The Compassionate Creative Blog

Updated: Sep 16, 2020

I spent the majority of my adulthood thinking I was lazy. Spoiler Alert: I'm not. Lazy people don't win Employee of the Year, work several weeks in a row without a day off (DO NOT RECOMMEND), hold multiple jobs at a time. Dudes, I once worked at Ruby Tuesday's AND TGI Friday's at the same time! (AGAIN DO NOT RECOMMEND) Lazy people don't journal for a decade or keep a daily meditation practice for two and a half years. I finally realized that believing the Negative Core Belief I was lazy, was actually a cop out. A way to stay small. Seth J. Gillihan Ph.D. says, "Core beliefs capture our fundamental view of the world, other people, and ourselves. They're what we believe to be true on the deepest level."

My Negative Core Belief said I was lazy but in reality, it was one, or possibly even a combination of three things: Fear, Misaligned Action, or Exhaustion. Let’s discuss...

I am def v obsessed with this sloth. HOW CUTE IS HE!?!

Fear

Say you’re a writer and OMG you love love love to write and desperately deeply want to write a novel but every time you start or try you can’t keep it up. Is it because you’re a lazy worthless no good piece of shit? NO. You’re scared honey bunny! It’s scary to put yourself and your art out into a world that may or may not like it. Cause let’s be real, both possibilities are terrifying! If someone doesn’t like it they might say shitty things on the internet and that would HURT and feel like failure. And if people do like it and it sells a bajillion copies then you will be SEEN by So. Many. People. I once had a therapist tell me our deepest fear was to never be seen and known and to also be seen and known. She wasn’t lying.


Misaligned Action

You never seem to finish a project or follow through with something. OK. I want you to sit down and ask yourself: Did I fucking love what I was doing? Like Love.com it? Or was I simply trying it and it was sorta cool but not cool enough to hold my interest? Or maybe someone suggested I try it and said I should like it and I should be successful at it but really doing that job sucked my soul right out of my body so I stopped trying hard because I just didn’t enjoy the work. If you’re like “Yeah that’s me, how did she get inside my brain?”, you were moving from Misaligned Action aka You haven’t found what truly interests you, or the right combination of interests, that make your soul sing. Yet.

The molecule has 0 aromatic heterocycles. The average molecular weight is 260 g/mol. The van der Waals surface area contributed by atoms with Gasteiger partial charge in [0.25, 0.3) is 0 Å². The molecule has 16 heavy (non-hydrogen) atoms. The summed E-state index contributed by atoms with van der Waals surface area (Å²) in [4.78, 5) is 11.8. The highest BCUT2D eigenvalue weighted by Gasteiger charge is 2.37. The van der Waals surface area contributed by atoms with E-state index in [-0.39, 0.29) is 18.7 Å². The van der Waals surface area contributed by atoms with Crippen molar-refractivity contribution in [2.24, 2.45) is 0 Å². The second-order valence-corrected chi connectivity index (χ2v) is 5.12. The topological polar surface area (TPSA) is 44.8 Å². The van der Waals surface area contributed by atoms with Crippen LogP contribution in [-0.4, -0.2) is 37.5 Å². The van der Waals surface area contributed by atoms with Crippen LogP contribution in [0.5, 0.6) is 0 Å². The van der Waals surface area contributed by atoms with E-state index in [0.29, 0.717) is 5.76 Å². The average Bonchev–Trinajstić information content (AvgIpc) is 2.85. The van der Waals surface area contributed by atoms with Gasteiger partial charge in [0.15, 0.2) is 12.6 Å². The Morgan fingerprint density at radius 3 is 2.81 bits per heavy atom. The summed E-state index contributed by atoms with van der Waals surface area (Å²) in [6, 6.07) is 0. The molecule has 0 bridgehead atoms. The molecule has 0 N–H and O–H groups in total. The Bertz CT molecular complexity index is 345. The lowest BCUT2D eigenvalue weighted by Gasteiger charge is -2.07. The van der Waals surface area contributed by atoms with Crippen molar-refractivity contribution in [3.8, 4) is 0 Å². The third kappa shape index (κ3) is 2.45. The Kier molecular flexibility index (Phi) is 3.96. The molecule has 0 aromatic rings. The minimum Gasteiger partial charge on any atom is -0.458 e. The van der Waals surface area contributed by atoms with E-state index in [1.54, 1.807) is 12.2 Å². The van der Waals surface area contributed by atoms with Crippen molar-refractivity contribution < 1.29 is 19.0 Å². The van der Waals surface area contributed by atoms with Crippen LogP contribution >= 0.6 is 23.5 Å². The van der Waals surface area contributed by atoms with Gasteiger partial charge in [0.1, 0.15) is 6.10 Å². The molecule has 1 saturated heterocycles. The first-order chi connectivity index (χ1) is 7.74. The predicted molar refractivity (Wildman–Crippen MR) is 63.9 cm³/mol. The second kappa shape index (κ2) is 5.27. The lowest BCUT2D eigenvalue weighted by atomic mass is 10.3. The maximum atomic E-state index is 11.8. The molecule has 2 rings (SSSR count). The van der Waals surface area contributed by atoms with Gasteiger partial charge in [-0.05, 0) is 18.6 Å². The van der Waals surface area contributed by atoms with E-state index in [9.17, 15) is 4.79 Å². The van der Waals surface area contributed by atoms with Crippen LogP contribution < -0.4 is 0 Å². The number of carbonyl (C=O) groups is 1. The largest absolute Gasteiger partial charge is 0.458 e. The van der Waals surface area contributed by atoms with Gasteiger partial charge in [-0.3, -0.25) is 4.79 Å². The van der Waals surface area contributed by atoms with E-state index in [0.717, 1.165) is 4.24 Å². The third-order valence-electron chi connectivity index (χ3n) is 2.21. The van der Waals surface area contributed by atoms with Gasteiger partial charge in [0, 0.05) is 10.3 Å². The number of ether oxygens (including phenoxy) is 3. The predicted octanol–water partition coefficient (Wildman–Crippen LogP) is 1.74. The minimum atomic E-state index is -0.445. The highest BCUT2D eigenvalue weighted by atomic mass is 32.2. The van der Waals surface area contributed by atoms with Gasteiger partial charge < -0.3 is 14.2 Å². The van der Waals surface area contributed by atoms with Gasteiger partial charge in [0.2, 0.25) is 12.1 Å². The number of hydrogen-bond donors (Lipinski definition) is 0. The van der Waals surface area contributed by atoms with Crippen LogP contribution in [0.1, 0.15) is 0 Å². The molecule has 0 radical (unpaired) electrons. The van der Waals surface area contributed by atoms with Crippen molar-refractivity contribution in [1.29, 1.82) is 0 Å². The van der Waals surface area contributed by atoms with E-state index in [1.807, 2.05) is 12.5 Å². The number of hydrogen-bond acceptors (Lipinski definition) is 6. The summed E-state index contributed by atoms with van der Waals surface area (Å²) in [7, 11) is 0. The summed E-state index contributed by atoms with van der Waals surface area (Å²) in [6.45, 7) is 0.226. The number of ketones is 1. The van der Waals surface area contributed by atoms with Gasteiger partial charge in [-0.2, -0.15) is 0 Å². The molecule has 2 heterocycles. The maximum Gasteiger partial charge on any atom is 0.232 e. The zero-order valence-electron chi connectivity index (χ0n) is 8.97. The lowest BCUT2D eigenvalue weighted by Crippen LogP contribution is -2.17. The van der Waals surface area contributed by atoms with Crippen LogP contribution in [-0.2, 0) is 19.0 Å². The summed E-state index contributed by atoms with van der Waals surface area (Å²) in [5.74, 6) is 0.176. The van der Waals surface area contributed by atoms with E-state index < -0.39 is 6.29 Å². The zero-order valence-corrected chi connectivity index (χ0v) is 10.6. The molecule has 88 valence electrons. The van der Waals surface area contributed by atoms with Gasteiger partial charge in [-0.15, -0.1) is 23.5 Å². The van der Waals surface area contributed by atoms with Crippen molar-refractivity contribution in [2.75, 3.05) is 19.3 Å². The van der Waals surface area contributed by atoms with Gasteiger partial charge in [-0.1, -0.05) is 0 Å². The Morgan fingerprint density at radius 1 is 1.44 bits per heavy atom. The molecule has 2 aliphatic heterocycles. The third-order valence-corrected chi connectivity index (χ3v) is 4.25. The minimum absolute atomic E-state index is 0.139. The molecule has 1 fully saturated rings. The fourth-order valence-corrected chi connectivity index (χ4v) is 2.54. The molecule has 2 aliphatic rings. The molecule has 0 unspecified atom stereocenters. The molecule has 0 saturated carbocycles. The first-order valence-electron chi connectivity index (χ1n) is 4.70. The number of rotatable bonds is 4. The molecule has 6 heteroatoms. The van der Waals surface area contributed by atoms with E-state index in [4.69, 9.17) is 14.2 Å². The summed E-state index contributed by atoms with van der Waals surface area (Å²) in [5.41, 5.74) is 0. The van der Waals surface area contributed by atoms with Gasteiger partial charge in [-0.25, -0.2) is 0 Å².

Exhaustion

OK, so you’ve just spent multiple days on your feet moving and creating for hours and hours on end and oh my god you still have so much shit to do but are so tired. Do you call this desire for inaction lazy? Welp, you’re wrong. It’s called rest bb and every single body needs and is entitled to it. In fact, if you don’t rest you could work yourself so hard that you become sick and then guess what? You can’t work at all.


If you’ve called yourself lazy in the past but recognized yourself in any of these scenarios and are now wondering what the hell you should do, here’s my professional opinion: Become curious and kind. When you want to drop the L word on yourself or someone else use it as a cue to ask yourself, “What’s really going on here?” Check in with your body. She/He/They know what’s up. If your body is Tight and Tense = You’re Scared. Indifferent = Misaligned. Can’t Keep Your Eyes Open = Exhausted. Now that you’ve been curious, see if you can become kind. Tell yourself it’s OK to feel however you’re feeling. It’s a part of being human. Our feelings aren’t facts but they are a handy dandy road map. Take your kindness deeper by accepting them and giving yourself what you truly need by journaling through your fear, meditating on your misalignment, or taking a goddamn nap and a few days off without judgement. Any of these actions will move you forward faster and more efficiently than calling yourself lazy ever will. I promise.


Let me know where Curious and Kind leads you! Comment below!


Updated: Sep 16, 2020

Can we normalize fucking up? One of my goals as a creative and coach is to do just that. The fear of failure paralyzes many of us out of creating and doing what we really want. So let me spend a few paragraphs normalizing failure by telling you about the most epic and eviscerating creative fail I have ever experienced. Buckle up!


As alluded to in a previous post, I was kicked out of an improv group in the late aughts. The funny thing about being kicked out of this particular group is that they actually forgot to tell me. (I swear I am not making this up.) I was hanging out at a Chicago improv theater bothering a pal who was bartending when I mentioned I hadn’t heard from any members of the group for a while. This was very odd indeed, because one of the group’s members happened to be a close personal friend. The Bartender’s face changed. “They should have told you.” TOLD ME WHAT?!?! My body seized the way it does when you know you’re about to receive some really shitty shame filled news. My limbs went cold, my stomach dropped. I braced myself for impact. “They kicked you out of the group.”, she said. My head began to spin. I wish I hadn’t had that third mandarin vodka and soda. “Are you sure?”, I asked. The Bartender texted another comedy kid to confirm. Who responded with: “Yeah, they kicked her out and submitted to the Del Close Marathon without her.”